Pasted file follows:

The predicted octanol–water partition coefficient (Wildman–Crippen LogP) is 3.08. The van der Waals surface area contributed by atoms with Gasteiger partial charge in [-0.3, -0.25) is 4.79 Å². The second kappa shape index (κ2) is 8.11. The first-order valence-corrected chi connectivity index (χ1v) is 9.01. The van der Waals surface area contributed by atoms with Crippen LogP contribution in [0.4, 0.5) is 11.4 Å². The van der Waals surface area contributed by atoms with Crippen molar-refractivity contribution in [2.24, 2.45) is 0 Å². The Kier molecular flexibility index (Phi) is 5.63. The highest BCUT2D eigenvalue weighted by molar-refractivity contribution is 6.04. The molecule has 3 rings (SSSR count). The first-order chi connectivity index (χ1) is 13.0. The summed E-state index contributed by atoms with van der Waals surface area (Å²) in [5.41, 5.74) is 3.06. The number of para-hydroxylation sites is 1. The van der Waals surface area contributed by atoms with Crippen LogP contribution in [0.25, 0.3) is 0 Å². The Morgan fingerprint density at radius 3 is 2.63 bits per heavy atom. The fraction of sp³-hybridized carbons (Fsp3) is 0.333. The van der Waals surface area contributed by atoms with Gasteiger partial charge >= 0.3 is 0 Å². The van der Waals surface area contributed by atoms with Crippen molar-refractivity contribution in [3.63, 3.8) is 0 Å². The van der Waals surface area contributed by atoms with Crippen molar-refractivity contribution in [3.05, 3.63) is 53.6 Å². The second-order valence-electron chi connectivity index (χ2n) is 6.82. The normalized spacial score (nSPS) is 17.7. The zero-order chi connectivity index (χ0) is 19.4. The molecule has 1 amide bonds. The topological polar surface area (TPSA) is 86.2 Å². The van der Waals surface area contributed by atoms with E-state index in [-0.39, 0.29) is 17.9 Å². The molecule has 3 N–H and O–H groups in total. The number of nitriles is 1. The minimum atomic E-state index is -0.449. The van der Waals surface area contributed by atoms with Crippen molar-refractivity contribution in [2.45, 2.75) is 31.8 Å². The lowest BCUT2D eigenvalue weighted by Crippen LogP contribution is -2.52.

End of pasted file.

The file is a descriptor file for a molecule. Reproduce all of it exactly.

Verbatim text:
The predicted octanol–water partition coefficient (Wildman–Crippen LogP) is 3.08. The van der Waals surface area contributed by atoms with Gasteiger partial charge in [-0.3, -0.25) is 4.79 Å². The second kappa shape index (κ2) is 8.11. The first-order valence-corrected chi connectivity index (χ1v) is 9.01. The van der Waals surface area contributed by atoms with Crippen LogP contribution in [0.4, 0.5) is 11.4 Å². The van der Waals surface area contributed by atoms with Crippen molar-refractivity contribution in [2.24, 2.45) is 0 Å². The Kier molecular flexibility index (Phi) is 5.63. The highest BCUT2D eigenvalue weighted by molar-refractivity contribution is 6.04. The molecule has 3 rings (SSSR count). The first-order chi connectivity index (χ1) is 13.0. The summed E-state index contributed by atoms with van der Waals surface area (Å²) in [5.41, 5.74) is 3.06. The number of para-hydroxylation sites is 1. The van der Waals surface area contributed by atoms with Crippen LogP contribution in [0.25, 0.3) is 0 Å². The Morgan fingerprint density at radius 3 is 2.63 bits per heavy atom. The fraction of sp³-hybridized carbons (Fsp3) is 0.333. The van der Waals surface area contributed by atoms with Gasteiger partial charge >= 0.3 is 0 Å². The van der Waals surface area contributed by atoms with Crippen molar-refractivity contribution in [3.63, 3.8) is 0 Å². The van der Waals surface area contributed by atoms with Crippen molar-refractivity contribution in [3.05, 3.63) is 53.6 Å². The second-order valence-electron chi connectivity index (χ2n) is 6.82. The normalized spacial score (nSPS) is 17.7. The zero-order chi connectivity index (χ0) is 19.4. The molecule has 1 amide bonds. The topological polar surface area (TPSA) is 86.2 Å². The van der Waals surface area contributed by atoms with E-state index in [-0.39, 0.29) is 17.9 Å². The molecule has 3 N–H and O–H groups in total. The number of nitriles is 1. The minimum atomic E-state index is -0.449. The van der Waals surface area contributed by atoms with Crippen molar-refractivity contribution in [2.45, 2.75) is 31.8 Å². The lowest BCUT2D eigenvalue weighted by Crippen LogP contribution is -2.52.